From AOL News:
Noting “there are no hereditary Kings in America and no powers not created by the Constitution,” a federal judge ruled Thursday that President Bush had exceeded his authority when he allowed the National Security Agency to eavesdrop on Americans without a warrant.
U.S. District Judge Anna Diggs Taylor in Detroit said the surveillance by the NSA violates the rights to free speech and privacy, as well as the separation of powers enshrined in the Constitution.
The Bush administration said the program is a vital tool in the fight against terrorism and said it would seek a reversal by the 6th U.S. Circuit Court of Appeals in Cincinnati.
White House press secretary Tony Snow said the Bush administration “couldn’t disagree more with this ruling.” He said the program carefully targets communications of suspected terrorists and “has helped stop terrorist attacks and saved American lives.”
Taylor ordered an immediate halt to the program, but the government said it would ask for a stay of that order pending appeal. The American Civil Liberties Union, which brought the suit, said it would oppose a stay but agreed to delay enforcement of the injunction until Taylor hears arguments Sept. 7.
The ACLU filed the lawsuit in January on behalf of journalists, scholars and lawyers who say the program has made it difficult for them to do their jobs. They believe many of their overseas contacts are likely targets of the program, which monitors phone calls and e-mails between people in the U.S. and people in other countries when a link to terrorism is suspected.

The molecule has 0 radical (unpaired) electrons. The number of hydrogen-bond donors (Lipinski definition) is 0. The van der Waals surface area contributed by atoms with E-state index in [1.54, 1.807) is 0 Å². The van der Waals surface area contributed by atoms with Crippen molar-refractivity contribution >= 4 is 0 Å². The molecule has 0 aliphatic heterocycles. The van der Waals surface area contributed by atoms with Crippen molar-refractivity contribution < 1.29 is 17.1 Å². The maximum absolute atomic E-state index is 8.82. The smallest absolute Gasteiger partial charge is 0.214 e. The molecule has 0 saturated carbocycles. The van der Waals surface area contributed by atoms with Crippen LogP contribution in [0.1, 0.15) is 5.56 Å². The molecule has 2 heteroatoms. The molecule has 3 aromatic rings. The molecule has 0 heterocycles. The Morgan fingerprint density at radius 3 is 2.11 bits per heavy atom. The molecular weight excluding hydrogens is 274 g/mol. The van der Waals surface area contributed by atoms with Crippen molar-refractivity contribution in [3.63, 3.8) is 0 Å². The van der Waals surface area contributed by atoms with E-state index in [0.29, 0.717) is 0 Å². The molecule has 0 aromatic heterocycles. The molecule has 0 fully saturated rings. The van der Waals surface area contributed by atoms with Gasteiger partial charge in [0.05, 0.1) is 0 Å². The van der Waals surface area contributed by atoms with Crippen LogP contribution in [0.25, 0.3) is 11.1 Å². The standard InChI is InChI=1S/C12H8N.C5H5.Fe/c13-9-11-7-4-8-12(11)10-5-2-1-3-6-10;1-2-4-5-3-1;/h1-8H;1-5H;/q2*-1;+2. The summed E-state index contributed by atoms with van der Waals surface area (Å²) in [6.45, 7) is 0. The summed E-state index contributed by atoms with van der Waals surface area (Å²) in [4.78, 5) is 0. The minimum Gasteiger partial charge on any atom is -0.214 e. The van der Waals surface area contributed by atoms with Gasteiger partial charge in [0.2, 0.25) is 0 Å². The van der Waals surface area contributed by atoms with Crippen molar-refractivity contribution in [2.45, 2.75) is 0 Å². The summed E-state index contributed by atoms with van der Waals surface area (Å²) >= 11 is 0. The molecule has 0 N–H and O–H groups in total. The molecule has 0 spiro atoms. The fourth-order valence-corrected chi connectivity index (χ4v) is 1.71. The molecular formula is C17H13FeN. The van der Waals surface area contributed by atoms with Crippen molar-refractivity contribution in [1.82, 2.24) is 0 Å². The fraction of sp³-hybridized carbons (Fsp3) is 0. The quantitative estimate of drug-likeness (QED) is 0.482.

The ACLU says the 1978 Foreign Intelligence Surveillance Act, which set up a secret court to grant warrants for such surveillance, gave the government enough tools to monitor suspected terrorists.
The government argued that the program is well within the president’s authority but said proving that would require revealing state secrets.
The ACLU said the state-secrets argument was irrelevant because the Bush administration already had publicly revealed enough information about the program for Taylor to rule.
Taylor agreed, writing in her 43-page opinion that “Plaintiffs need no additional facts” to establish their claims.
Taylor, a Carter appointee, said the government appeared to argue that the president has the “inherent power” to violate laws of Congress and the First and Fourth amendments to the Constitution.
“We must first note that the Office of the Chief Executive has itself been created, with its powers, by the Constitution,” Taylor wrote. “There are no hereditary Kings in America and no powers not created by the Constitution. So all ‘inherent powers’ must derive from that Constitution.”
The Justice Department said the program “is lawful and protects civil liberties.”
ACLU executive director Anthony Romero called Taylor’s opinion “another nail in the coffin in the Bush administration’s legal strategy in the war on terror.”
“At its core, today’s ruling addresses the abuse of presidential power and reaffirms the system of checks and balances that’s necessary to our democracy,” he told reporters.
One of the plaintiffs in the case, Detroit immigration lawyer Noel Saleh, said the NSA program had made it difficult to represent his clients, some of whom the government accuses of terrorist connections.
Many of those cases require him to speak to witnesses overseas. “There’s no way I or my clients would feel secure” about the privacy of those phone conversations, Saleh said.